Cornell University, Ithaca, NY (BA in Psychology)
University of Washington, Seattle, WA (Ph.D. in Neurobiology and Behavior)
I have always been interested in understanding the factors that govern when and how much we eat. In graduate school, I became taken with the mesolimbic system and was heavily influenced by the work of Ann Kelley and Wolfram Schultz and have pursued the study of the mesolimbic system ever since. Given its role in motivation in general, I have expanded my interests to include disordered signaling that arises in obesity and drug addiction. I am forever grateful to my academic mentors: Drs. Barbara Strupp and David Levitsky (Cornell University); Drs. Harvey Grill and Joel Kaplan (Univ. of Pennsylvania); Dr. Ilene Bernstein (Univ. of Washington) and Drs. Regina Carelli and Mark Wightman (Univ. of North Carolina). I continue to be influenced by my colleagues and students.
In my spare time, I love to hike and travel with my family. All the background images were taken on our travels.
Current position: Lecturer, University of Leicester, Leicester, UK. Department of Cell Physiology and Pharmacology
Roitman Lab: post-doc; 2010-2013
Dr. James E. McCutcheon
Arizona State University, Tempe, AZ (BS in Biological Sciences)
During my undergraduate career, I developed a strong curiosity for understanding how drugs of abuse modulate normal brain functioning. While at ASU, I worked under Dr. Janet Neisewander on investigating the serotonin system’s involvement in cocaine action and addiction. I switched my neurotransmitter focus to dopamine upon arriving to the Roitman Lab with the sustained focus of exploring the neural mechanisms by which drugs produce their effects. Currently, I am employing chemogenetics, intracranial self-stimulation studies, and fast-scan cyclic voltammetry to study amphetamine action on mesolimbic dopamine signaling. When I am not in the lab, I enjoy seeing live music, traveling and eating pizza.
University of Iowa, Iowa City, IA (BS in Psychology)
I worked at the University of Iowa with Dr. Mark Blumberg studying the contributions of REM sleep to the developing sensorimotor system. While there, I developed a passion for neuroscience, and while I loved developmental work I changed my focus upon arriving to Dr. Mitchell Roitman’s lab. My current work aims to better understand how regulatory processes of hunger and satiety influence motivation, and specifically dopamine signaling in the mesolimbic pathway. My most recent project examined the modulatory effects of hindbrain to VTA projections on dopamine signaling by way of fast-scan cyclic voltammetry and ventricular infusions of cocaine. The hindbrain houses important structures related to hunger and satiety processes, therefore it is important to elucidate how such structures might communicate with reward related pathways. When I’m not in the lab, you’ll likely find me watching any and every NHL game. Unfortunately I am not a Hawks fan, as I was born and raised in the state of hockey – go Wild!
Current position: Post-doctoral Scholar, University of Chicago, Chicago, IL
Department of Neurobiology
Roitman Lab: graduate student; 2009-2014
Dr. Jackson J. Cone
Current position: Post-doctoral Scholar, University of Texas - Southwestern, Dallas, TX
Department of Psychiatry
Roitman Lab: graduate student; 2007-2013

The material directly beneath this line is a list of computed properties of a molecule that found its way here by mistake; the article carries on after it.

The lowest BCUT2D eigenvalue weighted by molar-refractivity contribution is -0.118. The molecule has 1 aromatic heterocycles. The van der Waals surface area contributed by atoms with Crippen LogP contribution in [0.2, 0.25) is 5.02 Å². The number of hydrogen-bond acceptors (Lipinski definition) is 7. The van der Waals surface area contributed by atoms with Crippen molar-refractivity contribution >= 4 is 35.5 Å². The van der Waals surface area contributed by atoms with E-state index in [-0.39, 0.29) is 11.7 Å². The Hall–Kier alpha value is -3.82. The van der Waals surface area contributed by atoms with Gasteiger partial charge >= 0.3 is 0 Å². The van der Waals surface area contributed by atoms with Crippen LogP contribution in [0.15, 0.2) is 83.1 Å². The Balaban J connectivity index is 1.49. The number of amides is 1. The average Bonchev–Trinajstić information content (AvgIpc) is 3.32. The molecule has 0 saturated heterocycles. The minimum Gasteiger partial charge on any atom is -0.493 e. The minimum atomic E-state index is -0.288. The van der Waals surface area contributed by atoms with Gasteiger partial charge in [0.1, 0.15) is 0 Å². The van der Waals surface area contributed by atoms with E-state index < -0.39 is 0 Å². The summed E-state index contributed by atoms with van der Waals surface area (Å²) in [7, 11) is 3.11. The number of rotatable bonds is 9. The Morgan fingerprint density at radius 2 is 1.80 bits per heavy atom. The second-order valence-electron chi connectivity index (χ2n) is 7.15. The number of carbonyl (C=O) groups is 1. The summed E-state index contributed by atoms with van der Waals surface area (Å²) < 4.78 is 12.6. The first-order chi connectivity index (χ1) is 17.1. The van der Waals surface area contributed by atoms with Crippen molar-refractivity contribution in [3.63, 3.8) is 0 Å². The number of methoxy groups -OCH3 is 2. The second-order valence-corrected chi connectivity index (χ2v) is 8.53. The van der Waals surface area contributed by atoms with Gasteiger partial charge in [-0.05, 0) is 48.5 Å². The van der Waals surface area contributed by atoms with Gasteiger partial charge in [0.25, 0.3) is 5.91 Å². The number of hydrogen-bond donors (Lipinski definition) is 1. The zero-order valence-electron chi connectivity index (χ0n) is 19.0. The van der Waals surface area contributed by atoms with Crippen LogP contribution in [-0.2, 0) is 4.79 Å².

Dr. Amy L. Loriaux
Current position: Post-doctoral Scholar, University of Minnesota, Minneapolis, MN
Department of Neuroscience
Roitman Lab: graduate student; 2007-2013
Dr. Stephanie R. Ebner
Current position: Associate Director, Charles River Laboratories, San Francisco, CA
Roitman Lab: graduate student; 2008-2011
Dr. Holden D. Brown
University of California, San Diego (BS & MA in Biological Sciences)
My interest in neuronal systems started during my undergraduate education. My project in the leech inhibitory nervous system and my courses in neuroscience whet my appetite for understanding the underlying mechanisms for behavior. After graduating with a master’s degree and working as a lab manager and technician in Dr. Scott Kanoski’s lab, I decided to start graduate school in the neurosciences. In Dr. Mitchell Roitman’s lab, I am interested in using photometry and fast scan cyclic voltammetry to observe how an obesogenic diet might perturb the dopamine reward system. When I find some free time, I love to brew beer and go hiking-- not necessarily in that order.
Dr. Samantha M. Fortin
Current position: Post-doc, University of Pennsylvania, Philadelphia, PA. Department of Psychiatry
Roitman Lab: graduate student; 2012-2017
University of California, Santa Barbara (BS in Biopsychology)
University of Southern California (Ph.D. in Neuroscience
My broad interests in neuroscience is in understanding neural pathways and mechanisms underlying motivated behaviors that govern our day-to-day lives. In particular, my passion and foundation for neuroscience research were established during my PhD training under the mentorship of Dr. Scott Kanoski at the University of Southern California. There I studied the neurobiological systems that regulate feeding behaviors, with a special emphasis on the obesity epidemic and behaviors that mediate excessive food intake. Using a combination of neuroanatomical, chemogenetic, neuropharmacological, and behavioral approaches, my work focused on uncovering the mechanisms underlying the learned aspects of feeding behaviors by examining the integration of feeding peptides (e.g. GLP-1, ghrelin) with hippocampal neural processes. Upon entering Mitch Roitman’s laboratory as a Post-Doctoral researcher, I continue to study the interaction between a variety of feeding-related peptides and neural substrates that modulate learning and memory, reward, and motivation using electrophysiology, fast-scan cyclic voltammetry, and fiber photometry. During my free time, I like skateboarding, playing music, and eating!